Bats are not the first animal to spring to mind when someone mentions Bath City Farm. But as the farm’s collection of goats, pigs, cows, sheep, chickens and ducks settle down for the night, another creature uses the open spaces, hedgerows and trees as it’s hunting ground…
The type of bat which you are most likely to see flying over the farm is the Common Pipistrelle. It flies with a twisting, fluttering movement and often follows a regular route to it’s usual place where it feeds on insects. The Pipistrelle has a very small body, growing up to 4.5 centimeters in length. It has dark fur, a slightly paler belly and short round ears.
Left: a Common Pipistrelle (Pipistrellis pipistrellis) takes off in flight
Right: the beeches at Bath City Farm are a night-time habitat for bats
The Pipistrelle bat typically roosts in tree holes, bird boxes, under roof tiles and in crevices. Bats hibernate in the winter. If you find a bat roosting you should leave it undisturbed.
Bats use a form of sonar to find their way around and catch flying insects. This means that they make high pitched sounds that bounce off surrounding objects. By listening to the sounds bouncing back, bats can discover the size, location and possible movement of an object. The sounds are too high pitched for humans to hear, but a bat detector turns them into audible sounds that we can hear.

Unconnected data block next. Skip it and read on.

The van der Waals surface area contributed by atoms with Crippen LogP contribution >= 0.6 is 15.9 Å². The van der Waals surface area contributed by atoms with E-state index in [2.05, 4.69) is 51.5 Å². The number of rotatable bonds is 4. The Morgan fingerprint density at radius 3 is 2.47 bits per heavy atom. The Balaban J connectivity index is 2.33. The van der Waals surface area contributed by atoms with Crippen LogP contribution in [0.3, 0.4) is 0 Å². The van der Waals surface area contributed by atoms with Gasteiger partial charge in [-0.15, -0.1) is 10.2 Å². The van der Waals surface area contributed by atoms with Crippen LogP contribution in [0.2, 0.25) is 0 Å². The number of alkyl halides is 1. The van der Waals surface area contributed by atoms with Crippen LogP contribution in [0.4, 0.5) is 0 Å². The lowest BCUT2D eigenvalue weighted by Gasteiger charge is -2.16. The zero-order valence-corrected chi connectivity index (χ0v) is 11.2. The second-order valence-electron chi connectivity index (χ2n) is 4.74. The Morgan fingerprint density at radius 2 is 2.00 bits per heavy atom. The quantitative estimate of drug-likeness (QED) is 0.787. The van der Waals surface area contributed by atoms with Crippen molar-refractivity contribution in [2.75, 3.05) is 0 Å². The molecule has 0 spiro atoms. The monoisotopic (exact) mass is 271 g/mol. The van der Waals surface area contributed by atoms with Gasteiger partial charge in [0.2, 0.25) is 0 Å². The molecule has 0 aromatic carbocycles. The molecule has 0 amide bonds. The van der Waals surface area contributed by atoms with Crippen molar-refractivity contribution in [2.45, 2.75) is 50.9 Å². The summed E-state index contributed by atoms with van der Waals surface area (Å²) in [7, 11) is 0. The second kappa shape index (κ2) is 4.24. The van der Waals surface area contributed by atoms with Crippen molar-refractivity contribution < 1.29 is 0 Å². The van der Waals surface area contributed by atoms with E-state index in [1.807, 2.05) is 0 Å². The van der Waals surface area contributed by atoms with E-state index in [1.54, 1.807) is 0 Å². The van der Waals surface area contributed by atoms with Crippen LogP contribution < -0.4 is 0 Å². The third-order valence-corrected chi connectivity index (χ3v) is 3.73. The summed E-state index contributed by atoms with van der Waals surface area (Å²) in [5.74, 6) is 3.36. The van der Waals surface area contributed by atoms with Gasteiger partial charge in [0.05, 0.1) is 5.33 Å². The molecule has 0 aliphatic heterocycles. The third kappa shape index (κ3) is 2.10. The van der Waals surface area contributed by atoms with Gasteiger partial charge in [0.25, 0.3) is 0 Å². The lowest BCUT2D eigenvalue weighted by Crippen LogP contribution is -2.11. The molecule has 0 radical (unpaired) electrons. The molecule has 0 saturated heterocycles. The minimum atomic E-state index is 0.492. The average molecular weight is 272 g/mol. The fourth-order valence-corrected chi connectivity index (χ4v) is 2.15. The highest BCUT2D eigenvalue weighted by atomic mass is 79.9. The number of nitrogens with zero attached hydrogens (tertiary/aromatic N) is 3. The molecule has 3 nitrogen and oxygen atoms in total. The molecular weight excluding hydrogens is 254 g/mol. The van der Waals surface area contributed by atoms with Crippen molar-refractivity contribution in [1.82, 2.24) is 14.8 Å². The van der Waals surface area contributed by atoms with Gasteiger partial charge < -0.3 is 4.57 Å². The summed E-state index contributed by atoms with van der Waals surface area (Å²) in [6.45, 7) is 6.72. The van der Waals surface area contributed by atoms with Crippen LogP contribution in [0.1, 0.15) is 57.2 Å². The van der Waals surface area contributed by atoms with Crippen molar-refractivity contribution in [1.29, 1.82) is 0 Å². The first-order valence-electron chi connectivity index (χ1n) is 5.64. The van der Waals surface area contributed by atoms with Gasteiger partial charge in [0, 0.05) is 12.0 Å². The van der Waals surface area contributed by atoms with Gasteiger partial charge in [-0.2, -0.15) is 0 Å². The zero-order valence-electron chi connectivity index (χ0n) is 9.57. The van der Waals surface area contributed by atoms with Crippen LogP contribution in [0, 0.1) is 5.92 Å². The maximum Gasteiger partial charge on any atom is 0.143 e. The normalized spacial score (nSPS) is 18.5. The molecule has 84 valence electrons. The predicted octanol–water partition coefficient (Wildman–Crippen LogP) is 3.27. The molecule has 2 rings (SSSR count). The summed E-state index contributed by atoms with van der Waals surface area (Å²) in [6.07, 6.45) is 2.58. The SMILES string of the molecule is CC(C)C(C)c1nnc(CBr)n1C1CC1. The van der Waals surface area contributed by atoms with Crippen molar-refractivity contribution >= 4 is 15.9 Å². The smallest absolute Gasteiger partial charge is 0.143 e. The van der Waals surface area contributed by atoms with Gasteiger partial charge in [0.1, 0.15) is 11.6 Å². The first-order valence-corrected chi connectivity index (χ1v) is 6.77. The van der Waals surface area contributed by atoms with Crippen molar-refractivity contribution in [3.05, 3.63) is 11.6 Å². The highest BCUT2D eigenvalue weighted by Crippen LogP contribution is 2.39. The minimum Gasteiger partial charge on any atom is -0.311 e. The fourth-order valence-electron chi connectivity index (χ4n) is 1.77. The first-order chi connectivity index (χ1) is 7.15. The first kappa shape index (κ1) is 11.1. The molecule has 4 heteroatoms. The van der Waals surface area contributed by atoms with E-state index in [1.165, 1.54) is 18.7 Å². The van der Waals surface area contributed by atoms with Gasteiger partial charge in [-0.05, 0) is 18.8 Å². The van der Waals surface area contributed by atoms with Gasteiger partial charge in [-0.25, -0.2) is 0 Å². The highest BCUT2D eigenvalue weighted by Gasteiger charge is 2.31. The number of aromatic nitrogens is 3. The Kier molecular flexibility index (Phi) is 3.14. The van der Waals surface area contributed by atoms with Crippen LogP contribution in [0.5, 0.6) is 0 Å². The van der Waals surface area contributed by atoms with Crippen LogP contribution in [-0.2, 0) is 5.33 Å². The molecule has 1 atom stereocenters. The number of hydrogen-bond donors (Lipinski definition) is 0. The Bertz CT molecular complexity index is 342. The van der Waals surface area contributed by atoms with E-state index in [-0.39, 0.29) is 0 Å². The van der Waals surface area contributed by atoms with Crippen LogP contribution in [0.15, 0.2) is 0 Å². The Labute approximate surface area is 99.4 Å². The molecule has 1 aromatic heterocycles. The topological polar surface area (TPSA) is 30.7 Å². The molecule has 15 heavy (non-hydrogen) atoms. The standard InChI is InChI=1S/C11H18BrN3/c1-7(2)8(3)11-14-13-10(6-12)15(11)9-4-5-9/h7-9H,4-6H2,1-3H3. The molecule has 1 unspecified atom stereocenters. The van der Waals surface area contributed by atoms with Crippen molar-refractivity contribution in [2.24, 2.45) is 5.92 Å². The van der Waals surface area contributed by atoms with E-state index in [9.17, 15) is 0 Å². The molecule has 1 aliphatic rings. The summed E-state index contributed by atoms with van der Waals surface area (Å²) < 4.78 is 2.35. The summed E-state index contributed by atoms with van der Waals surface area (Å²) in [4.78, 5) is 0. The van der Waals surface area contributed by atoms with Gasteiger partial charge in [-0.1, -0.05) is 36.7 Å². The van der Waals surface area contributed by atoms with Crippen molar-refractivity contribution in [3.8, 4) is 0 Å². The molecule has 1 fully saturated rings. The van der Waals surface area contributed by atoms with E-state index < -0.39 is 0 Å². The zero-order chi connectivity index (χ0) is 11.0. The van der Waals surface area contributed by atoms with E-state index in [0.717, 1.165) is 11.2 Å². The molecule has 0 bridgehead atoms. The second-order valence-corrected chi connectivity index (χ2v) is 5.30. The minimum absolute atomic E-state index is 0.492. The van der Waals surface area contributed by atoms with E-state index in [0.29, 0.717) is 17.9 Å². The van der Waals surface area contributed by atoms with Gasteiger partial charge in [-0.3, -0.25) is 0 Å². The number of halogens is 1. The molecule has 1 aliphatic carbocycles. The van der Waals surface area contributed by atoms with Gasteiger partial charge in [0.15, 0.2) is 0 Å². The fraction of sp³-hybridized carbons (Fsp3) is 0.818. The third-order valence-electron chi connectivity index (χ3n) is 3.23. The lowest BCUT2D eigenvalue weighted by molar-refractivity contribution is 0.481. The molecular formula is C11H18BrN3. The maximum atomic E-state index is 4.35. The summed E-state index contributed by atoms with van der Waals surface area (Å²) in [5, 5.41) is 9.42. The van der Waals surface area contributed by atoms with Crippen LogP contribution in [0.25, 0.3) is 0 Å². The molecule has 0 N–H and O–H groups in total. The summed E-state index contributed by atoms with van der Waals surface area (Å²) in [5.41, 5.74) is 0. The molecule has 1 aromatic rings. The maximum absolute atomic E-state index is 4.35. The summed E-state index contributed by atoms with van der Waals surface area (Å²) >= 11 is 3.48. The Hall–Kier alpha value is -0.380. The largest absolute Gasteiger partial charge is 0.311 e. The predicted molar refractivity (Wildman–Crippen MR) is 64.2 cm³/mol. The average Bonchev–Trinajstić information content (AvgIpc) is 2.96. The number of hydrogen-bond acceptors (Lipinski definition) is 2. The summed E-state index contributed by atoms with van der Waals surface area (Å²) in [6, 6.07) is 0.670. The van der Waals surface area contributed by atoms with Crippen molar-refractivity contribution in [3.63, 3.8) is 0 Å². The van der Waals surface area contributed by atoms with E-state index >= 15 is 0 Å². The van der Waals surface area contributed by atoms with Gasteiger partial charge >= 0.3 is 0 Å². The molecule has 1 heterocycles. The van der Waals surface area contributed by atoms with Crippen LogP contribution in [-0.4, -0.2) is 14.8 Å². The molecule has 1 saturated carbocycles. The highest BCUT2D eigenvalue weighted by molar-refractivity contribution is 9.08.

The video below, is of a bat detector picking up Pipistrelles during a Bat Walk at Bath City Farm in August 2008. About 9pm is a good time to start looking for bats in that month. We saw them flying around the big avenue of beech trees in one of the fields.
To watch this video, turn up the sound on your computer and click the play button
When you play the video, you will hear some series of well defined clicks that get faster and finish off with a sort of buzz. Our guide explained that as a bat gets closer to an insect, the sounds that it makes take less time to bounce back. So the bat is able to emit the sounds more rapidly as it homes in on the insect – hence the ‘buzz sound’ at the end.
Photo of the Common Pipistrelle: Shetland Biological Records Centre